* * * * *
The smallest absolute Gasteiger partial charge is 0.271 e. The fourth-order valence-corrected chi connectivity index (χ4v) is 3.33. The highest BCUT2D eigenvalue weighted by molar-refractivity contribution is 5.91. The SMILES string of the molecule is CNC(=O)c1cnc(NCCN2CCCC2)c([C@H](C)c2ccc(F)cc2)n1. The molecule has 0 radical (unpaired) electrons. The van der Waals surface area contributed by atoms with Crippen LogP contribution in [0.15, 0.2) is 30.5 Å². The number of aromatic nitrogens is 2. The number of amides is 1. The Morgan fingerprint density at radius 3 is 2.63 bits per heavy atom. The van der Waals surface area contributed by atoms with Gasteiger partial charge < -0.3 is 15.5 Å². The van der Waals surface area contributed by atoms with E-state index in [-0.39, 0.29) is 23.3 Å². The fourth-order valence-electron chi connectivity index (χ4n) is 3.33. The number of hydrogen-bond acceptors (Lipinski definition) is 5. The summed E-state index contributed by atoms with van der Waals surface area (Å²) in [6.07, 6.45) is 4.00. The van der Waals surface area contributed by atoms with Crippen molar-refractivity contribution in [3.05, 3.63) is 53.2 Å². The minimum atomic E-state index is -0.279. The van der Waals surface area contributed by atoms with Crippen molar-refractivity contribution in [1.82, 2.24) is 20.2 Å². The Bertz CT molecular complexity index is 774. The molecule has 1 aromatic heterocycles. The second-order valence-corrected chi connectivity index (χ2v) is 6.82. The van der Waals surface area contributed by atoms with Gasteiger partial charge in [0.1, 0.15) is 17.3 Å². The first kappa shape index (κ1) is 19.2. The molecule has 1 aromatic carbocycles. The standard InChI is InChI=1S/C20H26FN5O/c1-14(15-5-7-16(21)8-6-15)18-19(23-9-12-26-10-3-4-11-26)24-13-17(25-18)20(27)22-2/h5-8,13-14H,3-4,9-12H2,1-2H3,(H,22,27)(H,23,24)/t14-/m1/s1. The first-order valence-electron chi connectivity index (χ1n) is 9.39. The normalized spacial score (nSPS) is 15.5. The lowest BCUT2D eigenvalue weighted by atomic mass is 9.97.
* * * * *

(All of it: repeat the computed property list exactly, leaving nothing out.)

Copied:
The smallest absolute Gasteiger partial charge is 0.271 e. The fourth-order valence-corrected chi connectivity index (χ4v) is 3.33. The highest BCUT2D eigenvalue weighted by molar-refractivity contribution is 5.91. The SMILES string of the molecule is CNC(=O)c1cnc(NCCN2CCCC2)c([C@H](C)c2ccc(F)cc2)n1. The molecule has 0 radical (unpaired) electrons. The van der Waals surface area contributed by atoms with Crippen LogP contribution in [0.15, 0.2) is 30.5 Å². The number of aromatic nitrogens is 2. The number of amides is 1. The Morgan fingerprint density at radius 3 is 2.63 bits per heavy atom. The van der Waals surface area contributed by atoms with Gasteiger partial charge < -0.3 is 15.5 Å². The van der Waals surface area contributed by atoms with E-state index in [-0.39, 0.29) is 23.3 Å². The fourth-order valence-electron chi connectivity index (χ4n) is 3.33. The number of hydrogen-bond acceptors (Lipinski definition) is 5. The summed E-state index contributed by atoms with van der Waals surface area (Å²) in [6.07, 6.45) is 4.00. The van der Waals surface area contributed by atoms with Crippen molar-refractivity contribution in [3.05, 3.63) is 53.2 Å². The minimum atomic E-state index is -0.279. The van der Waals surface area contributed by atoms with Crippen molar-refractivity contribution in [1.82, 2.24) is 20.2 Å². The Bertz CT molecular complexity index is 774. The molecule has 1 aromatic heterocycles. The second-order valence-corrected chi connectivity index (χ2v) is 6.82. The van der Waals surface area contributed by atoms with Gasteiger partial charge in [0.1, 0.15) is 17.3 Å². The first kappa shape index (κ1) is 19.2. The molecule has 1 aromatic carbocycles. The standard InChI is InChI=1S/C20H26FN5O/c1-14(15-5-7-16(21)8-6-15)18-19(23-9-12-26-10-3-4-11-26)24-13-17(25-18)20(27)22-2/h5-8,13-14H,3-4,9-12H2,1-2H3,(H,22,27)(H,23,24)/t14-/m1/s1. The first-order valence-electron chi connectivity index (χ1n) is 9.39. The normalized spacial score (nSPS) is 15.5. The lowest BCUT2D eigenvalue weighted by atomic mass is 9.97.